VincristineVincristine

Vincristine Sulfate Solution for injection

What is this medicine?

VINCRISTINE (vin KRIS teen) is a chemotherapy drug. It slows the growth of cancer cells. This medicine is used to treat many types of cancer like Hodgkin's disease, leukemia, non-Hodgkin's lymphoma, neuroblastoma (brain cancer), rhabdomyosarcoma, and Wilms' tumor.

This medicine may be used for other purposes; ask your health care provider or pharmacist if you have questions.

What should I tell my health care provider before I take this medicine?

They need to know if you have any of these conditions:

  • blood disorders

  • gout

  • infection (especially chickenpox, cold sores, or herpes)

  • kidney disease

  • liver disease

  • lung disease

  • nervous system disease like Charcot-Marie-Tooth (CMT)

  • recent or ongoing radiation therapy

  • an unusual or allergic reaction to vincristine, other chemotherapy agents, other medicines, foods, dyes, or preservatives

  • pregnant or trying to get pregnant

  • breast-feeding

How should I use this medicine?

This drug is given as an infusion into a vein. It is administered in a hospital or clinic by a specially trained health care professional. If you have pain, swelling, burning, or any unusual feeling around the site of your injection, tell your health care professional right away.

Talk to your pediatrician regarding the use of this medicine in children. While this drug may be prescribed for selected conditions, precautions do apply.

Overdosage: If you think you have taken too much of this medicine contact a poison control center or emergency room at once.

NOTE: This medicine is only for you. Do not share this medicine with others.

What if I miss a dose?

It is important not to miss your dose. Call your doctor or health care professional if you are unable to keep an appointment.

What may interact with this medicine?

Do not take this medicine with any of the following medications:

  • itraconazole

  • mibefradil

  • voriconazole

This medicine may also interact with the following medications:

  • cyclosporine

  • erythromycin

  • fluconazole

  • ketoconazole

  • medicines for HIV like delavirdine, efavirenz, nevirapine

  • medicines for seizures like ethotoin, fosphenotoin, phenytoin

  • medicines to increase blood counts like filgrastim, pegfilgrastim, sargramostim

  • other chemotherapy drugs like cisplatin, L-asparaginase, methotrexate, mitomycin, paclitaxel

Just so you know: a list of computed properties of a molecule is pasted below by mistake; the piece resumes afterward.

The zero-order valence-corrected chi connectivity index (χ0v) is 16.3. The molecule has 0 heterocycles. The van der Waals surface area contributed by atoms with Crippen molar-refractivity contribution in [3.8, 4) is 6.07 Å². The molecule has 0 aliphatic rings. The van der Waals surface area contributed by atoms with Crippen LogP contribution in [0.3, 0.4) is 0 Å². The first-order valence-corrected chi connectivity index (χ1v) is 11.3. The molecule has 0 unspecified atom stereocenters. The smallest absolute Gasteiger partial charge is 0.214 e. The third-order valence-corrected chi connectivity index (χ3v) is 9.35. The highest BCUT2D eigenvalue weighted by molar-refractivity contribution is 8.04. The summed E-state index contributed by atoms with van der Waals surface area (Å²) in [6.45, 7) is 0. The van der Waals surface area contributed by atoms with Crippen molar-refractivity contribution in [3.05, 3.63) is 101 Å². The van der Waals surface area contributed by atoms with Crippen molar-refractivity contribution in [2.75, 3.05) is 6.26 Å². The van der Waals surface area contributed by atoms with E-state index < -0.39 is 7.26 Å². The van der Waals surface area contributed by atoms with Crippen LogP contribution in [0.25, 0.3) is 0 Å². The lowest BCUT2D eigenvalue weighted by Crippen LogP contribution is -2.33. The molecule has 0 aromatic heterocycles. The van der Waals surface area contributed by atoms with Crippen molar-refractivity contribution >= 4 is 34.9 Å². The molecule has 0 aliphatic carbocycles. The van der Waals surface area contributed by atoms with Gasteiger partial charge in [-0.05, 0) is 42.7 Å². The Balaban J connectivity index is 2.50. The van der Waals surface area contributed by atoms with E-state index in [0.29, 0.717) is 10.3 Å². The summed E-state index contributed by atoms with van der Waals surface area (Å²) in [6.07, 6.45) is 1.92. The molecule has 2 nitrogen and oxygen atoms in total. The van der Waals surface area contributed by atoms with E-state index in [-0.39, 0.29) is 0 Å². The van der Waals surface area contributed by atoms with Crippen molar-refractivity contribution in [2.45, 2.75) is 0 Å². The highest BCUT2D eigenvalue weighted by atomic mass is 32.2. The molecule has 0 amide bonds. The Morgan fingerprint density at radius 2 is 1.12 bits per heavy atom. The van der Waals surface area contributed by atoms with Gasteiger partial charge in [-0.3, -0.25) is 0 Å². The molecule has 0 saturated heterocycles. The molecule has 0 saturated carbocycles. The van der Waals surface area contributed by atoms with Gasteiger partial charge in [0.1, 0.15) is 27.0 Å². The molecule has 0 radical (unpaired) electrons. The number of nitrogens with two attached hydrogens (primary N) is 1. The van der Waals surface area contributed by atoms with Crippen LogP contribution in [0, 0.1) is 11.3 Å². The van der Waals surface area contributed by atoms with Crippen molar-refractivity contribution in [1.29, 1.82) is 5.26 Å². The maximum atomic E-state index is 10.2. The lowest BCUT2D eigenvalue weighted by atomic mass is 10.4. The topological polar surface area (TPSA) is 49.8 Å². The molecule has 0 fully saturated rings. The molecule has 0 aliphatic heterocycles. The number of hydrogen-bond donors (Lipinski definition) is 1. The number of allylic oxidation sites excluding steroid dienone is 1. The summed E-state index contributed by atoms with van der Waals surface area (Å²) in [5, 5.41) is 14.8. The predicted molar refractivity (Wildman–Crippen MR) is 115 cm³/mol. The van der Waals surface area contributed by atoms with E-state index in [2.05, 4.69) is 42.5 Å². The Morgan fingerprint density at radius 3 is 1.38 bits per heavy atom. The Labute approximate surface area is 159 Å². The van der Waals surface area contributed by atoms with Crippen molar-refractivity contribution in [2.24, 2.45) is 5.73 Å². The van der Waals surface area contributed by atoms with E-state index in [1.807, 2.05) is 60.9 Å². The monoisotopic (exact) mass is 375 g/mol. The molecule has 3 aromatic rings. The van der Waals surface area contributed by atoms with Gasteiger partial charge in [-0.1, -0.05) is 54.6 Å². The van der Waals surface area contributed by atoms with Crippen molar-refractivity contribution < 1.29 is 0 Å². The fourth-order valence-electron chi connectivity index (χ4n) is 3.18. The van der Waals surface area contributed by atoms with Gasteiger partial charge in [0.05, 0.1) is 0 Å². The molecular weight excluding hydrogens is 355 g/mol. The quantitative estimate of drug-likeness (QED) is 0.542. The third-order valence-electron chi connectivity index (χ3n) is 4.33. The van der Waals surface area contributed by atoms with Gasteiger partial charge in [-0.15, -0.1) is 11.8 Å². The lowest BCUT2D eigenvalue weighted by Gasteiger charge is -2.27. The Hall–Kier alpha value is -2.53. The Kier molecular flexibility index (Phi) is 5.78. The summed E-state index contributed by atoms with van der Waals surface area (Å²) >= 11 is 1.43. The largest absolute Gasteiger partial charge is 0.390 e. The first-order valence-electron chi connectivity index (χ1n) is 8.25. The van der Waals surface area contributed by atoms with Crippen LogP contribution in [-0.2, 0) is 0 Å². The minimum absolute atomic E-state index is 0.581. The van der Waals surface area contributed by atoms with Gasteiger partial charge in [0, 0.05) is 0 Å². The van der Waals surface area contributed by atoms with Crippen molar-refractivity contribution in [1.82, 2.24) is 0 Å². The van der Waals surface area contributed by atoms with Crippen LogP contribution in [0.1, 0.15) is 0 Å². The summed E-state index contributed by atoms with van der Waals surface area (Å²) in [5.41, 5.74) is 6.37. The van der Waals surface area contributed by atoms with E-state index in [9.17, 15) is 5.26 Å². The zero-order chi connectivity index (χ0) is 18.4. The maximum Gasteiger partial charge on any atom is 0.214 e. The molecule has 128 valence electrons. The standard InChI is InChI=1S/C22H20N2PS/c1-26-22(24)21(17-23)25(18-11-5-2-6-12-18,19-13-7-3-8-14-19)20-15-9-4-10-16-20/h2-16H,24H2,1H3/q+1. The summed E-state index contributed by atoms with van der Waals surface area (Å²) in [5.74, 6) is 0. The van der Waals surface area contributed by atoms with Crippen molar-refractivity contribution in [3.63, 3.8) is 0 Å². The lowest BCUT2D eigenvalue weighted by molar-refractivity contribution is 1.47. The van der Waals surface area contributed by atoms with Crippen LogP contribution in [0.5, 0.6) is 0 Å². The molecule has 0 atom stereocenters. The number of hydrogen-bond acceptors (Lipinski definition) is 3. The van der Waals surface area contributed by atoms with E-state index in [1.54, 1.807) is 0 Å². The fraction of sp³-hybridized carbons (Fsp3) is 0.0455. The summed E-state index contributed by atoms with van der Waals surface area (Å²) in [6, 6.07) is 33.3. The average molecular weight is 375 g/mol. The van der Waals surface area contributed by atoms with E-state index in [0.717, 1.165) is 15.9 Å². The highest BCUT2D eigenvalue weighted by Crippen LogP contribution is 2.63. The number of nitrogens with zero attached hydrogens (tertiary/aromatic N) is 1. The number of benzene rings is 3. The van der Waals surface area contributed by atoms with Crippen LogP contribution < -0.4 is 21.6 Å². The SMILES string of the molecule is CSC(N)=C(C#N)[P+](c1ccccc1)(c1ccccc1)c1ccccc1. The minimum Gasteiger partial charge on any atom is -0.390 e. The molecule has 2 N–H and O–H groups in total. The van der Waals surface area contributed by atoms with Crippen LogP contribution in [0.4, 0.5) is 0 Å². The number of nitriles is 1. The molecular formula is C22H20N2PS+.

• pegaspargase

  • vaccines

  • zalcitabine, ddC

Talk to your doctor or health care professional before taking any of these medicines:

  • acetaminophen

  • aspirin

  • ibuprofen

  • ketoprofen

  • naproxen

This list may not describe all possible interactions. Give your health care provider a list of all the medicines, herbs, non-prescription drugs, or dietary supplements you use. Also tell them if you smoke, drink alcohol, or use illegal drugs. Some items may interact with your medicine.

What should I watch for while using this medicine?

Your condition will be monitored carefully while you are receiving this medicine. You will need important blood work done while you are taking this medicine.

This drug may make you feel generally unwell. This is not uncommon, as chemotherapy can affect healthy cells as well as cancer cells. Report any side effects. Continue your course of treatment even though you feel ill unless your doctor tells you to stop.

In some cases, you may be given additional medicines to help with side effects. Follow all directions for their use.

Call your doctor or health care professional for advice if you get a fever, chills or sore throat, or other symptoms of a cold or flu. Do not treat yourself.

Avoid taking products that contain aspirin, acetaminophen, ibuprofen, naproxen, or ketoprofen unless instructed by your doctor. These medicines may hide a fever.

Do not become pregnant while taking this medicine. Women should inform their doctor if they wish to become pregnant or think they might be pregnant. There is a potential for serious side effects to an unborn child. Talk to your health care professional or pharmacist for more information. Do not breast-feed an infant while taking this medicine.

Men may have a lower sperm count while taking this medicine. Talk to your doctor if you plan to father a child.

What side effects may I notice from receiving this medicine?

Side effects that you should report to your doctor or health care professional as soon as possible:

  • allergic reactions like skin rash, itching or hives, swelling of the face, lips, or tongue

  • breathing problems

  • confusion or changes in emotions or moods

  • constipation

  • cough

  • mouth sores

  • muscle weakness

  • nausea and vomiting

  • pain, swelling, redness or irritation at the injection site

  • pain, tingling, numbness in the hands or feet

  • problems with balance, talking, walking

  • seizures

  • stomach pain

  • trouble passing urine or change in the amount of urine

Side effects that usually do not require medical attention (report to your doctor or health care professional if they continue or are bothersome):

  • diarrhea

  • hair loss

  • jaw pain

  • loss of appetite

This list may not describe all possible side effects. Call your doctor for medical advice about side effects. You may report side effects to FDA at 1-800-FDA-1088.

Where should I keep my medicine?

This drug is given in a hospital or clinic and will not be stored at home.


 
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